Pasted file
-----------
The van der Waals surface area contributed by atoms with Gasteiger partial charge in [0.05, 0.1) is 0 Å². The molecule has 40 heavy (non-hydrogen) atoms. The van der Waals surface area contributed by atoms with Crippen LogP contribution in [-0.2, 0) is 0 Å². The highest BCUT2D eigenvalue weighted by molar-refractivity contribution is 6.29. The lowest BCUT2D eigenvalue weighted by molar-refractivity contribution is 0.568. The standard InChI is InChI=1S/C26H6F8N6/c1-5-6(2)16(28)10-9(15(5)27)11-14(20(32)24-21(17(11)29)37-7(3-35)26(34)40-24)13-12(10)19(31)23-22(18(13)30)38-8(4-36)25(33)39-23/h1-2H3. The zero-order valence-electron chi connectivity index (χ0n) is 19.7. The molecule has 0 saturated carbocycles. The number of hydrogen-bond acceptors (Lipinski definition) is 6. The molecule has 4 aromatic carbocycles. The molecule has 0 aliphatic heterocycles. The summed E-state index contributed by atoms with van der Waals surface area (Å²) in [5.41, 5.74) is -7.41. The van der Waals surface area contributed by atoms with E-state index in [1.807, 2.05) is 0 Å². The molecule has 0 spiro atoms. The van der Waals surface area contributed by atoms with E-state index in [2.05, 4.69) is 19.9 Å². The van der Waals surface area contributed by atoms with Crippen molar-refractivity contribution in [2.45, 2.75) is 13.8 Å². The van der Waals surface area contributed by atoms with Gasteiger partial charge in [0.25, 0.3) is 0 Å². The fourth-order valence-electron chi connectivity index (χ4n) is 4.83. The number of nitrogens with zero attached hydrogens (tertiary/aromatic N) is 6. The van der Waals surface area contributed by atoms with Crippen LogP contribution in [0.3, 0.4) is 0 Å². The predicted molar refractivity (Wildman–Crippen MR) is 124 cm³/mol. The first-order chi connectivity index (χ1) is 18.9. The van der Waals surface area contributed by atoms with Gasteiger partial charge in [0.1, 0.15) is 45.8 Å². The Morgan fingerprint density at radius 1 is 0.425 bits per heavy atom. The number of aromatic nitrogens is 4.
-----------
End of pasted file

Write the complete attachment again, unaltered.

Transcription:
The van der Waals surface area contributed by atoms with Gasteiger partial charge in [0.05, 0.1) is 0 Å². The molecule has 40 heavy (non-hydrogen) atoms. The van der Waals surface area contributed by atoms with Crippen LogP contribution in [-0.2, 0) is 0 Å². The highest BCUT2D eigenvalue weighted by molar-refractivity contribution is 6.29. The lowest BCUT2D eigenvalue weighted by molar-refractivity contribution is 0.568. The standard InChI is InChI=1S/C26H6F8N6/c1-5-6(2)16(28)10-9(15(5)27)11-14(20(32)24-21(17(11)29)37-7(3-35)26(34)40-24)13-12(10)19(31)23-22(18(13)30)38-8(4-36)25(33)39-23/h1-2H3. The zero-order valence-electron chi connectivity index (χ0n) is 19.7. The molecule has 0 saturated carbocycles. The number of hydrogen-bond acceptors (Lipinski definition) is 6. The molecule has 4 aromatic carbocycles. The molecule has 0 aliphatic heterocycles. The summed E-state index contributed by atoms with van der Waals surface area (Å²) in [5.41, 5.74) is -7.41. The van der Waals surface area contributed by atoms with E-state index in [1.807, 2.05) is 0 Å². The molecule has 0 spiro atoms. The van der Waals surface area contributed by atoms with E-state index in [2.05, 4.69) is 19.9 Å². The van der Waals surface area contributed by atoms with Crippen molar-refractivity contribution in [2.45, 2.75) is 13.8 Å². The van der Waals surface area contributed by atoms with Gasteiger partial charge in [0.25, 0.3) is 0 Å². The fourth-order valence-electron chi connectivity index (χ4n) is 4.83. The number of nitrogens with zero attached hydrogens (tertiary/aromatic N) is 6. The van der Waals surface area contributed by atoms with Crippen LogP contribution in [0.3, 0.4) is 0 Å². The predicted molar refractivity (Wildman–Crippen MR) is 124 cm³/mol. The first-order chi connectivity index (χ1) is 18.9. The van der Waals surface area contributed by atoms with Gasteiger partial charge in [0.1, 0.15) is 45.8 Å². The Morgan fingerprint density at radius 1 is 0.425 bits per heavy atom. The number of aromatic nitrogens is 4.